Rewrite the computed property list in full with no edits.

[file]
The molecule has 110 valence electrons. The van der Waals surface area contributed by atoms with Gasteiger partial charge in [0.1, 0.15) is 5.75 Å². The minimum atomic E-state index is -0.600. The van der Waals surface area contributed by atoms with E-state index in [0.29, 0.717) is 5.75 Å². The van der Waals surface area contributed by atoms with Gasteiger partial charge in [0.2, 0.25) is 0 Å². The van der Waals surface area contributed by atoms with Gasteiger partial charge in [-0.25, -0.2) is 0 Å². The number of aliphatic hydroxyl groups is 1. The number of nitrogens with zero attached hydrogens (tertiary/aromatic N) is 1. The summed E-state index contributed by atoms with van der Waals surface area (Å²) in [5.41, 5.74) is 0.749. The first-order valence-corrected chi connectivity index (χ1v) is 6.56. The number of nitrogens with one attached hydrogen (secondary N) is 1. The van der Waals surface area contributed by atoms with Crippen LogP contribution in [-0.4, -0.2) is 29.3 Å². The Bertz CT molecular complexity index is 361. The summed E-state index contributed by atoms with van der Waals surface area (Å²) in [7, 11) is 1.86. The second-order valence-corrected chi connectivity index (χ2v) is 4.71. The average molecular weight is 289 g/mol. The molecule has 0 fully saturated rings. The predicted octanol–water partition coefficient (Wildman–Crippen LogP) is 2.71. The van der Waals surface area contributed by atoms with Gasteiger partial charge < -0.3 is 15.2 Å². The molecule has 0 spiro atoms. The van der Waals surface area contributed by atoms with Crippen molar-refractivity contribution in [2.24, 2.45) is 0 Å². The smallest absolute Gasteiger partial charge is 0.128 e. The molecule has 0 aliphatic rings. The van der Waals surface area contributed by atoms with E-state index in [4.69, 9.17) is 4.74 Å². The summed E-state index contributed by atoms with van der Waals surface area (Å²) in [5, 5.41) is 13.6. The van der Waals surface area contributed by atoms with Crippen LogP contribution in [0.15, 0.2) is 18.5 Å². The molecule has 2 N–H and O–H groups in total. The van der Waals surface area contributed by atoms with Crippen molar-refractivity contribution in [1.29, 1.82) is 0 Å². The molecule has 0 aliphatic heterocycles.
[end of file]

The molecule has 110 valence electrons. The van der Waals surface area contributed by atoms with Gasteiger partial charge in [0.1, 0.15) is 5.75 Å². The minimum atomic E-state index is -0.600. The van der Waals surface area contributed by atoms with E-state index in [0.29, 0.717) is 5.75 Å². The van der Waals surface area contributed by atoms with Gasteiger partial charge in [0.2, 0.25) is 0 Å². The van der Waals surface area contributed by atoms with Gasteiger partial charge in [-0.25, -0.2) is 0 Å². The number of aliphatic hydroxyl groups is 1. The number of nitrogens with zero attached hydrogens (tertiary/aromatic N) is 1. The summed E-state index contributed by atoms with van der Waals surface area (Å²) in [5.41, 5.74) is 0.749. The first-order valence-corrected chi connectivity index (χ1v) is 6.56. The number of nitrogens with one attached hydrogen (secondary N) is 1. The van der Waals surface area contributed by atoms with Crippen LogP contribution in [-0.4, -0.2) is 29.3 Å². The Bertz CT molecular complexity index is 361. The summed E-state index contributed by atoms with van der Waals surface area (Å²) in [7, 11) is 1.86. The second-order valence-corrected chi connectivity index (χ2v) is 4.71. The average molecular weight is 289 g/mol. The molecule has 0 fully saturated rings. The predicted octanol–water partition coefficient (Wildman–Crippen LogP) is 2.71. The van der Waals surface area contributed by atoms with Gasteiger partial charge < -0.3 is 15.2 Å². The molecule has 0 spiro atoms. The van der Waals surface area contributed by atoms with Crippen molar-refractivity contribution in [2.24, 2.45) is 0 Å². The smallest absolute Gasteiger partial charge is 0.128 e. The molecule has 0 aliphatic rings. The van der Waals surface area contributed by atoms with E-state index in [4.69, 9.17) is 4.74 Å². The summed E-state index contributed by atoms with van der Waals surface area (Å²) in [5, 5.41) is 13.6. The van der Waals surface area contributed by atoms with Crippen LogP contribution in [0.15, 0.2) is 18.5 Å². The molecule has 2 N–H and O–H groups in total. The van der Waals surface area contributed by atoms with Crippen molar-refractivity contribution in [1.29, 1.82) is 0 Å². The molecule has 0 aliphatic heterocycles.